The Defamation Case of Heston Russell v ABC: A Look into the Extraordinary Legal Battle
An extraordinary week for defamation plaintiff Heston Russell in his case against the ABC
Last week was an extraordinary week for defamation plaintiff and former Australian army major and special forces commando Heston Russell. On Wednesday, the respondents (the ABC and two of its journalists, Mark Willacy and Josh Robertson) abandoned their last remaining defence, just two weeks before the trial was due to commence in the Federal Court.
In an emergency hearing on Wednesday afternoon, Mr Russell’s counsel told the Court that as a consequence of the respondents’ withdrawal of their defence, Mr Russell was entitled to judgment. Mr Russell’s victory was widely reported in the media, and Mr Russell was no doubt celebrating the unexpected news that he had won his case and the only issue left to be decided was how much he would receive from the respondents by way of damages.
At another hearing on Friday however, the respondents spectacularly reversed their position, and asked the Court to allow them to resuscitate their defence, in an application described by Justice Michael Lee as “unusual”.
Mr Russell commenced proceedings against the ABC, Mr Willacy and Mr Robertson in October last year, after his attempts over many months to extract a public apology from the broadcaster in relation to two articles which he said defamed him and his fellow platoon members proved unsuccessful. The proceedings relate to the two articles, plus a radio broadcast and a television broadcast published by the ABC in November 2021. The publications allege that Mr Russell and November Platoon were involved in the murder of an Afghan prisoner. Justice Lee found earlier this year that ten defamatory imputations were carried by the publications.
Why did the ABC abandon its defence?
The first iteration of the ABC’s Defence, filed in October last year, contained defences of justification (or truth), contextual truth, and the new defence of public interest, which was introduced in New South Wales (and in most other Australian jurisdictions) in July 2021. The application of the new public interest defence has yet to be considered at trial by an Australian court. In May, the ABC withdrew the first two defences, so that by last Wednesday, only the public interest defence remained. As a sidenote, the ABC conceded before the proceedings were commenced that the main source for its stories, a US marine known only as “Josh”, never told Mr Willacy that his allegations were about Mr Russell or his platoon. A “clarification” to this effect was published under one of the online articles in March 2022. Therefore, it is unclear on what basis the defence of justification was initially pleaded by the respondents.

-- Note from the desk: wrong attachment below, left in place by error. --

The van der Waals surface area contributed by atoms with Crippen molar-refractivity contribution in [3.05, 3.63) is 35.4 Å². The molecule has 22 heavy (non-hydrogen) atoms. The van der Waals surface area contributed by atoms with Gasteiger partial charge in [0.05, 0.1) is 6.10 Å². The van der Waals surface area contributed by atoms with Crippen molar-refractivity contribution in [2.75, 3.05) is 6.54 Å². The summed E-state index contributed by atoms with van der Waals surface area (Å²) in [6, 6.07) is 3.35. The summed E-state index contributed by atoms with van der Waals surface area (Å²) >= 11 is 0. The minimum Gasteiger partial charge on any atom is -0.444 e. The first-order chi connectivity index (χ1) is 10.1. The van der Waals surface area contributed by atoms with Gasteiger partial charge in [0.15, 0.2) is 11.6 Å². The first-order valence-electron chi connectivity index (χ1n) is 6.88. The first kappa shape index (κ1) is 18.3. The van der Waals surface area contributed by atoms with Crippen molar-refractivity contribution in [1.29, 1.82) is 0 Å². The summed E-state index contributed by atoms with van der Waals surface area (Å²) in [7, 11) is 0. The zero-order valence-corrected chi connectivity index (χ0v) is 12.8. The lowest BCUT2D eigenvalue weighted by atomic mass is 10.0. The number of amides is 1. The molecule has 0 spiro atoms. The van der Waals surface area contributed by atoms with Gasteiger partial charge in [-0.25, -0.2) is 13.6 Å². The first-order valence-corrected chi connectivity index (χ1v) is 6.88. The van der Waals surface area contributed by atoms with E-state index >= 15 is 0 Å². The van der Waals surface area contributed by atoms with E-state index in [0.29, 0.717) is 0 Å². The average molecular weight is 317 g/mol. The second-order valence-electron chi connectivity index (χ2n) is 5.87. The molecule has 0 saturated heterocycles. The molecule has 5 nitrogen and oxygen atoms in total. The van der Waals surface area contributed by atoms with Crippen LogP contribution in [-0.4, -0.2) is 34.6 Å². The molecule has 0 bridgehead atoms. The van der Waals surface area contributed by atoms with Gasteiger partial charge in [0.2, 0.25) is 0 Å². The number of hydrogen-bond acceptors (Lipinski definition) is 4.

The reason the ABC gave for abandoning its public interest defence and handing Mr Russell victory, was the decision of Justice Lee, made last Monday, ordering the ABC to reveal the identity of “Josh”. The ABC’s barrister told the Court on Wednesday that Mr Willacy would not reveal “Josh’s” identity. That night, the ABC issued a press release, which said in part:
“The ruling in the Federal Court resulted in the ABC having to choose between protecting the identity of its source by upholding a pre-publication commitment made to the source to not reveal their real name – versus continuing its defence of the defamation proceedings. The ABC had no choice but to uphold its commitment and abandon its defence of proceedings.”
His Honour Justice Lee said in his judgment following Friday’s hearing that the ABC’s press release struck him, at the time it was published, as “a curious document”. This was because, in Justice Lee’s words:
“Even if the statutory defence of public interest was abandoned, given the way particulars of aggravated damages had been given, Mr Russell would inevitably press at trial for the revelation of the unknown name of the “confidential” source. If “Josh’s” name had to be given up anyway because of the way the claim for aggravated damages was to be advanced, what was the reason for abandoning the defence at this time?”
In other words, the ABC might have to reveal “Josh’s” identity whether it dropped its public interest defence or not. His Honour also noted that:
“It was also curious because […] the ABC had already provided orders to the Court expressly noting they were prepared to agree to a confidentiality regime with respect to “Josh’s” name and permit his name to be uncovered to the Court and Mr Russell’s legal representatives.”
The ABC sought to rely on the so-called “Newspaper Rule” to protect “Josh’s” identity at trial. The rule protects media defendants from disclosing their sources of information, at least prior to the final hearing. Justice Lee said that he would defer consideration of the application of the newspaper rule to the trial, if necessary.
Justice Lee also revoked his orders compelling the respondents to reveal the identity of their confidential source, as Mr Russell’s lawyers had filed a confidential affidavit establishing to his Honour’s satisfaction “Josh’s” real name. Mr Russell’s lawyers had been able to discern “Josh’s” identity through information the ABC had itself published, including his photograph, details of his unit and the dates of his deployment in Afghanistan. Justice Lee said on Friday that the dispute over the ABC’s refusal to reveal “Josh’s” identity was “developing into a bit of a farce”.
What happens next?
The trial is due to be commence in under two weeks’ time. In order to succeed in their defence, the respondents must prove that the publications about Mr Russell:
concern an issue of public interest; and
the respondents reasonably believed that their publication was in the public interest.
Mr Russell’s barrister, in objecting to the ABC’s application to revive its public interest defence, said the defence “was so hopeless it never should have been pleaded”. Time will tell.